Contributions of CVD Epidemiology (part 3): “Bottom Line” and Policy
The disciplines of bench, clinical, and epidemiological research are complementary and synergistic. There is no predicting which of the three major methodologies—clinical, laboratory, or epidemiological—will produce the next great stimulus to research or the public health.
- Epidemiological studies and trials indirectly drive public policy, NIH funding, and the delicate relation of NIH with the Congress, by their clear examples of the applications of a “value-free” scientific quest for truth.
- Epidemiology indicates that CVD risk factors also predict or protect from other major causes of early death, including many cancers; thus the control of common causes influences larger areas of health.
- Epidemiology often provides the “bottom line” of how a cause, a diagnosis, or a treatment actually works out in the population setting. The effect in the population is central to patient care and to public health and is only ascertainable from epidemiological approaches.
- Epidemiology provides the sound quantitative basis for an effective and responsible public health policy and from the best evidence available.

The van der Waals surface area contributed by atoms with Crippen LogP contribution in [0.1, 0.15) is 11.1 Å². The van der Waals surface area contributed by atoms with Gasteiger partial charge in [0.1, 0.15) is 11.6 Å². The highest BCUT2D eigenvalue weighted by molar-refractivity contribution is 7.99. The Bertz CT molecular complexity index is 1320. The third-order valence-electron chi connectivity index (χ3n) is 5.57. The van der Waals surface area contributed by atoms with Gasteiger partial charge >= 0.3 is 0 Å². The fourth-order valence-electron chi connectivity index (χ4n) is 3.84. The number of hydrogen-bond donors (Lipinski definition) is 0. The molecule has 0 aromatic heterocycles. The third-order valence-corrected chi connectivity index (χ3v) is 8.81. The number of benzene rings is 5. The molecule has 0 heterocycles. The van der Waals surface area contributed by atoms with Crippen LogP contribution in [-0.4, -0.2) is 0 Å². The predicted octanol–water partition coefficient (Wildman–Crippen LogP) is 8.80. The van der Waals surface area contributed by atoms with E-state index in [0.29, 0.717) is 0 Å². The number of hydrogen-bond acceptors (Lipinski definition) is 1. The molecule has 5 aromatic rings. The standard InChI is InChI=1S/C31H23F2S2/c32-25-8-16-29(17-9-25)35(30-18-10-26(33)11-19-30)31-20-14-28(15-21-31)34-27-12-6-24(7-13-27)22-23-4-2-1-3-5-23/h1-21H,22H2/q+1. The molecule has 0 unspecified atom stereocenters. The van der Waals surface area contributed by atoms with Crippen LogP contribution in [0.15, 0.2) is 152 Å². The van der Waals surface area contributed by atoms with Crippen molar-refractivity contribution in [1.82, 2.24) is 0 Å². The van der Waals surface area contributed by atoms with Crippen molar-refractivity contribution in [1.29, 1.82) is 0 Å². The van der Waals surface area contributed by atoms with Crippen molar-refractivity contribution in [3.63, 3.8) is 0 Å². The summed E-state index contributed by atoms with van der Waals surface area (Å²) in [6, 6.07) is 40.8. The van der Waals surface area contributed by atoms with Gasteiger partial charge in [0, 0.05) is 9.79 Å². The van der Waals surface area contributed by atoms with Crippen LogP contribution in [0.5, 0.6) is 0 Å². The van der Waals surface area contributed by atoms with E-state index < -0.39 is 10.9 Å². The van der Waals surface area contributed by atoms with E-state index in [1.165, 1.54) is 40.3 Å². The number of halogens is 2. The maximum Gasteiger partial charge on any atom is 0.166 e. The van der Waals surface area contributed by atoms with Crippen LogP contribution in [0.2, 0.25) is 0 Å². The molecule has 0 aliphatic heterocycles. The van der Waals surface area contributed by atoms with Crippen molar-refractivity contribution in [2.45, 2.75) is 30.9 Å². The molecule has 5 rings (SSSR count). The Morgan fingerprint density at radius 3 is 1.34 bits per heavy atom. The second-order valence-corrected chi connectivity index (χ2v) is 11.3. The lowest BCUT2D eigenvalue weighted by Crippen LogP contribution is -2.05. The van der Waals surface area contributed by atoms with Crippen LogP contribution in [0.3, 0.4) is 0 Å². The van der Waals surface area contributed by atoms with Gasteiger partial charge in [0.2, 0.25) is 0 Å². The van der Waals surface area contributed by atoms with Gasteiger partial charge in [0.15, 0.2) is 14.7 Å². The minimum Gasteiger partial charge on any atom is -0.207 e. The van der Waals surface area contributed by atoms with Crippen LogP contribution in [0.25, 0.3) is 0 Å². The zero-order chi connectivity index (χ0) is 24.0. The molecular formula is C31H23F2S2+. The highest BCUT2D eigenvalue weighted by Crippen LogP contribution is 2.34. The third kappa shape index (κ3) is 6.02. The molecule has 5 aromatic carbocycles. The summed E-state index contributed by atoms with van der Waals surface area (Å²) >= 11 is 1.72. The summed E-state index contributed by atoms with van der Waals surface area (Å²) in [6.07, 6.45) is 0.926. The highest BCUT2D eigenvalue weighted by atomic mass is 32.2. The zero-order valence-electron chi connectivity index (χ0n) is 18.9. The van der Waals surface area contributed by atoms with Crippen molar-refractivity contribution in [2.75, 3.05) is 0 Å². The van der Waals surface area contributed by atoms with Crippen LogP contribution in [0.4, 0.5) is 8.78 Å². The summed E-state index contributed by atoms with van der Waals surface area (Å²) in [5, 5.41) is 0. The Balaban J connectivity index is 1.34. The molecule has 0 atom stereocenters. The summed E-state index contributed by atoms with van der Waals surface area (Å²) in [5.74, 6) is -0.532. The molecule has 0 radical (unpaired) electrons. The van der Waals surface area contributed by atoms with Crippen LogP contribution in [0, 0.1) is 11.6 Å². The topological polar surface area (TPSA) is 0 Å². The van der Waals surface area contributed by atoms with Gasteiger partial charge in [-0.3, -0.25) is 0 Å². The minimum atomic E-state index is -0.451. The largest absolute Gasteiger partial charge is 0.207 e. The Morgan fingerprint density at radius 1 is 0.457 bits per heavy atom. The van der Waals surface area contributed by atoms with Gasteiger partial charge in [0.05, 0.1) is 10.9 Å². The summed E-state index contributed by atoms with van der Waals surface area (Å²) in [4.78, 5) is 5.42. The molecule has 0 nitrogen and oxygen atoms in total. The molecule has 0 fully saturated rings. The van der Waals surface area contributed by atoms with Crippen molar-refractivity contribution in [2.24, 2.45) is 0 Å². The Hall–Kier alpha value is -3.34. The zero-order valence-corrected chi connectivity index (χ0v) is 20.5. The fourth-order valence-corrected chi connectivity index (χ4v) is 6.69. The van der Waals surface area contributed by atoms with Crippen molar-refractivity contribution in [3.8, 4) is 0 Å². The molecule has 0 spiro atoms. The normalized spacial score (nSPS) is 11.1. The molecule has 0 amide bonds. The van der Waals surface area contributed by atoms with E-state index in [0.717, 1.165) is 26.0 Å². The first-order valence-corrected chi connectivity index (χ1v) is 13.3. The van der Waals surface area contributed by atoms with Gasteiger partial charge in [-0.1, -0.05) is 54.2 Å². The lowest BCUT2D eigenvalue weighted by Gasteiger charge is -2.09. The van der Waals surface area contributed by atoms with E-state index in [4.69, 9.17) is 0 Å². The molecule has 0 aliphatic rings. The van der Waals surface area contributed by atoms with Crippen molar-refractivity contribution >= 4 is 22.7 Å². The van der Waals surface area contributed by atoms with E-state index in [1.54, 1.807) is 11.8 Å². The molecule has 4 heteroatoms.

- The epidemiologist is often called upon to synthesize the results of research, point out the implications, and formulate policy recommendations.
Epidemiology provides clues to mechanisms and stimulates new areas of clinical and laboratory science. Each research strategy is independent and complementary of the other. The broadest understanding of disease phenomena derives from integration of the evidence from all three major research strategies: bench, clinical, and epidemiological.
For all these reasons, and within a rapidly changing picture of diseases and health care, it is essential that the medical community—having its primary mission the care of patients— and academia, concerned mainly with mechanisms—understand the basic contribution, the role, and the importance of epidemiology. For all these reasons, a continuing balance is needed among the three research strategies: in thinking, responsibility, research program, national policy, and fiscal support. (Henry Blackburn)